Review: All the Bright Places

Title: All the Bright Places
Author: Jennifer Niven
Published: January 6, 2015
Pages: 400
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The Fault in Our Stars meets Eleanor and Park in this exhilarating and heart-wrenching love story about a girl who learns to live from a boy who intends to die.
Soon to be a major motion picture starring Elle Fanning!

Theodore Finch is fascinated by death, and he constantly thinks of ways he might kill himself. But each time, something good, no matter how small, stops him.

Violet Markey lives for the future, counting the days until graduation, when she can escape her Indiana town and her aching grief in the wake of her sister’s recent death.

When Finch and Violet meet on the ledge of the bell tower at school, it’s unclear who saves whom. And when they pair up on a project to discover the “natural wonders” of their state, both Finch and Violet make more important discoveries: It’s only with Violet that Finch can be himself—a weird, funny, live-out-loud guy who’s not such a freak after all. And it’s only with Finch that Violet can forget to count away the days and start living them. But as Violet’s world grows, Finch’s begins to shrink.

This is an intense, gripping novel perfect for fans of Jay Asher, Rainbow Rowell, John Green, Gayle Forman, and Jenny Downham from a talented new voice in YA, Jennifer Niven.

My Thoughts

This book struck a chord with me. 
Like honestly? It’s one out of the three books in my life that have actually made me cry. So this book is up there with Of Mice and Men and The Book Thief. Yeah. It’s that good.

I honestly don’t even know what to say and it’s been like a good two weeks since I finished this book. Violet and Finch were like my children and I wanted to protect them and guide them through a rocky recovery because recovery is not a nice paved road. It’s like a road that the city has forgotten so there are cracks, there’s pieces of asphalt sticking out–it’s not pretty. 
This book made me feel so many things and the greatest thing (even though it’s also the worst thing) that this book has given me was a sense of dread. From the beginning of the book I knew what the ending was going to be and I hated it. When it got closer and closer I wanted it to be different. I actually wanted it to be like “oh wow love wins all” because then I wouldn’t be so damn sad. But that’s what makes this book so great.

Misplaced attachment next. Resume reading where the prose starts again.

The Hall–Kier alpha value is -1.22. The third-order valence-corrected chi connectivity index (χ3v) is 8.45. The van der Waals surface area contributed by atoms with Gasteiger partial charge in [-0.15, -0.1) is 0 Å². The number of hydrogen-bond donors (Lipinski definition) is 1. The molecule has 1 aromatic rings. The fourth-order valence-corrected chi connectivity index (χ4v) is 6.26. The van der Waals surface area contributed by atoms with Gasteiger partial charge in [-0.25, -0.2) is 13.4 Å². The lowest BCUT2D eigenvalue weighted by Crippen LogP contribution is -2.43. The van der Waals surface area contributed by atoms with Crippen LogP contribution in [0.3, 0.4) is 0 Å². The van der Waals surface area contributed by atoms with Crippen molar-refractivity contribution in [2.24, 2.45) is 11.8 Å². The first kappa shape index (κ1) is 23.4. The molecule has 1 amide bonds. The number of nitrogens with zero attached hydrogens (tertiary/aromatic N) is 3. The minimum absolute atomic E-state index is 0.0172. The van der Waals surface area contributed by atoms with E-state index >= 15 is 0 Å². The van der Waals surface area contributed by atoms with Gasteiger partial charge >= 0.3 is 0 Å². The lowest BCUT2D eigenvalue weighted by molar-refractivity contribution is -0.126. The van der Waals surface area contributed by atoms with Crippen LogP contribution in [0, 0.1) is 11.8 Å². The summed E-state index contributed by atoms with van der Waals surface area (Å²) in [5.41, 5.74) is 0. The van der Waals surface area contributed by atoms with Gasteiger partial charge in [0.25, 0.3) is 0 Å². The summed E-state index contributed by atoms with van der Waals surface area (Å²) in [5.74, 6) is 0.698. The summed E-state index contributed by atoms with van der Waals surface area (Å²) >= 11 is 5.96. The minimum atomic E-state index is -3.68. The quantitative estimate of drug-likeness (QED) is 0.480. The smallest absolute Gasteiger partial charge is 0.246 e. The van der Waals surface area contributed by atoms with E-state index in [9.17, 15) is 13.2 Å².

The Characters

Violet: 
Violet was a character that was easily relatable. Sure she used to be a cheerleader and she used to be a great student, but shit happens–and for Violet shit hit the fan real hard. I’ve been in her shoes. I know what it’s like to lose someone so close and it totally changes your entire outlook on life. It changes who you are and it’s amazing how she yearned for everything that used to be–for the Violet that used to be and in the end, she comes to terms that the Violet that used to be will no longer be part of her life and it’s great. She learns to move on and grow. 
Finch:
Finch. My dear, Finch. This boy. He was honestly like a little brother to me. I wanted to protect him from everything. I wanted to keep him away from the darkness and I wanted to help him on a journey to recovery. It’s really sad because there were moments where I could see it shining through. 
Overall

This book really has a place in my heart. It’s a special little book and it’s one that I think everyone needs to read. It shows how raw and how real depression is and it shows two sides of it very clearly. Violet is on her way to recovery. Finch unfortunately is not. It’s very obvious in this book (at least to me) and it also shows the stigma there is towards depression and suicide. Especially in the end chapters. There are so many things that reflect what society does in the face of these kinds of tragedies and when you get inside the heads of these characters, I feel like the hurtful stigma that is produced is even more emphasized. 
This book also showed something really important: how one can look so happy while being incredibly mentally ill and depressed. Throughout the entire book Finch is trying to help Violet (and he does), but when you look back at Finch you realize just how hurt and how helpless he is. It doesn’t help that his family is probably feeding it. When someone is in his state, they need attention–and unfortunately, his family didn’t have any for him. 
This book is so important.
Rating

                                                                    

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